Our friend David Lindo has had the fantastic idea to vote for Britain's national bird. If like me you had always assumed it to be the Eurasian Robin (which it turns out is Britain’s favourite bird not national bird) then you now have a chance to decide what it should be. Now don't get me wrong, I love robins, but cute and familiar as they may be they do not have the charisma of our preferred candidate, the Northern Lapwing.
The lapwing occurs on all of Britain's Isles and it is with us all year around. It is a relatively common bird to see, indeed it is Britain’s commonest wader which anyone can see just by driving around country roads in winter when great flocks of them can sometimes be encountered.
In the breeding season they have the most extraordinary display when they hurl themselves into the air pirouetting and tumbling about the sky above their wetland meadow breeding habitat and calling the onomatopoeic name that they have often been given in the past “peewit”.
They may be Britain’s commonest wader, but they are also, like almost all waders, suffering a decline, we have lost 50% in the last 30 years. If the Lapwing were to be elected as our national bird then its conservation would surely be enhanced in order to protect part of our national heritage. Its decline can be directly attributed to the intensification and changes in practice of farming in the UK.
The lapwing, peewit, green plover or wype as it is and has been variously known is also steeped in our history and culture. It features in many poems by writers such as Shelley, Jonson, Joyce and Clare. Shakespeare referred to it with a considerable insight into its behavior. In Hamlet he refers to the precocial behaviour of the newly hatched young when Horatio says “This Lapwing runs away with the shell on his head.” In Comedy of Errors there is reference to the lapwings distraction display of the parent drawing intruders away from its nest where Adriana says “Far from her nest the lapwing cries away:”. This demonstrates to me that in those days people were very familiar with this lovely wader.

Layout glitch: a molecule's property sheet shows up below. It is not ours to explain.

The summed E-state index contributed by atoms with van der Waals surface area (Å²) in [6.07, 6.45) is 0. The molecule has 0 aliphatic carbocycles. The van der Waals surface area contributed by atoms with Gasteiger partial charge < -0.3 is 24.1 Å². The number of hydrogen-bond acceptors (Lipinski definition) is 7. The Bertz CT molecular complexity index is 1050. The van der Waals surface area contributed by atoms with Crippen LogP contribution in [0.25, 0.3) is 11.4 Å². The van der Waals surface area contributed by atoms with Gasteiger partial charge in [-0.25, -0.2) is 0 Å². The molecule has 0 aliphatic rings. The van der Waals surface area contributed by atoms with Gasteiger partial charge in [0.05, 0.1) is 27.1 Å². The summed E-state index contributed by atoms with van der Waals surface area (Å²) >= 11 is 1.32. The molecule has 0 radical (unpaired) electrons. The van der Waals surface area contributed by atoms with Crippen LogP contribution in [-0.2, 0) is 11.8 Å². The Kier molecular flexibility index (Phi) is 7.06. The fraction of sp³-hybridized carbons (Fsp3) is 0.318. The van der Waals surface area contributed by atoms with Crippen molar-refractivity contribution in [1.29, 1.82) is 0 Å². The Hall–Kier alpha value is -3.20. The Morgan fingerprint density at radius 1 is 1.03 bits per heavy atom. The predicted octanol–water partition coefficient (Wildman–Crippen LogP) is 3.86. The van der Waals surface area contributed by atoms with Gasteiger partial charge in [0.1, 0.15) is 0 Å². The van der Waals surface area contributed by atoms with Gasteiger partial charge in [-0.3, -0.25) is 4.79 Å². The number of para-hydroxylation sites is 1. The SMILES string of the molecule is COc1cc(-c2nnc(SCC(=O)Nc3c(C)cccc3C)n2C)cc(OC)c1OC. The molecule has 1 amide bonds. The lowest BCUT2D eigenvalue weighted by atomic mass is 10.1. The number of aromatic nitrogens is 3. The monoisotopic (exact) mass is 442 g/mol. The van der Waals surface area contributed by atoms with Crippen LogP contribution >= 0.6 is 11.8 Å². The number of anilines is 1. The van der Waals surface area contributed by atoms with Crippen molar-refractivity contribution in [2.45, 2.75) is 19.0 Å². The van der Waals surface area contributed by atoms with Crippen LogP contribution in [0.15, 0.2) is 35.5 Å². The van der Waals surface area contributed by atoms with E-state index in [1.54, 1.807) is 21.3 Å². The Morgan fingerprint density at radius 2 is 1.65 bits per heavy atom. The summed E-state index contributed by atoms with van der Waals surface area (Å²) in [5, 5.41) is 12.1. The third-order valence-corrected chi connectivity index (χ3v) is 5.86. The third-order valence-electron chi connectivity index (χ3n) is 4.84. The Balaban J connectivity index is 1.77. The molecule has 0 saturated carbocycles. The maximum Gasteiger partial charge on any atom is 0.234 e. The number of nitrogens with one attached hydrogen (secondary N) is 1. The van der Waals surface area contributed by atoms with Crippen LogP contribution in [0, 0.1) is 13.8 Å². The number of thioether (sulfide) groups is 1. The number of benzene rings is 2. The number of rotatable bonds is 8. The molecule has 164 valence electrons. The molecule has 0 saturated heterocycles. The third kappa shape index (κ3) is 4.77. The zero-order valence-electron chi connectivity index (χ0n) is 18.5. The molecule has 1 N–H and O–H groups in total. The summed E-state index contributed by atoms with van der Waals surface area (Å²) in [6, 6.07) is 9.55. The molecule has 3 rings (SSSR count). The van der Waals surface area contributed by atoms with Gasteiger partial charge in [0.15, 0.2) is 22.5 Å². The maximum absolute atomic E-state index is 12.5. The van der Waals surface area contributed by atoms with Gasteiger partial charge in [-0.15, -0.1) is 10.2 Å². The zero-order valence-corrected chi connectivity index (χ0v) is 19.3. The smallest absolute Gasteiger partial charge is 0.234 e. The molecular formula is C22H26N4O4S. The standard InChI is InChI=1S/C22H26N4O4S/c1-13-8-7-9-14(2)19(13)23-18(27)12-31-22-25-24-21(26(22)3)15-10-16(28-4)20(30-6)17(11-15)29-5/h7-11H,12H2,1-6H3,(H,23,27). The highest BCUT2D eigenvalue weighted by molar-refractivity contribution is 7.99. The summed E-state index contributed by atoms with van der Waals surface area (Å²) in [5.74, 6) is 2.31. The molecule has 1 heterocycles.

Even Emily Brontë had something to say about lapwings through Catherine Earnshaw in Wuthering Heights as she identifies feathers she pulls from a pillow she had just torn asunder in a fit of pique "That's a turkey's," she murmured to herself; "and this is a wild-duck's; and this is a pigeon's. Ah, they put pigeons' feathers in the pillows--no wonder I couldn't die! Let me take care to throw them on the floor when I lie down. And here is a moor-cock's; and this--I should know it among a thousand--it's a lapwing's. Bonny bird; wheeling over our heads in the middle of the moor. It wanted to get to its nest, for the clouds touched the swells, and it felt rain coming. This feather was picked up from the heath, the bird was not shot--we saw its nest in the winter, full of little skeletons. Heathcliff set a trap over it, and the old ones dare not come. I made him promise he'd never shoot a lapwing, after that, and he didn't. Yes, here are more! Did he shoot my lapwings, Nelly? Are any red, any of them? Let me look." It seems that the poor lady was going slightly berserk at the time, but clearly she had affection for our beloved lapwing and therefore we can assume, I hope, did Emily Brontë.
So who are we to disparage this great bird in the face of such auspicious reverence?
What of its plumage characteristics, what do they suggest to you?
Are you old enough to remember British racing green, the colours that sports cars were painted back in the day? Well, if you are not, google it and you’ll see that the lapwing is daubed with British racing green on its back.
And finally to bring the lapwing into the modern world another compelling argument in favour of this bird from its plumage has to be the striking black and white head, what else could so neatly define modern, multi-cultural Britain!
I put it to you dear fellow Briton, that this should surely be our national bird, and our campaign to promote it as such starts here, today.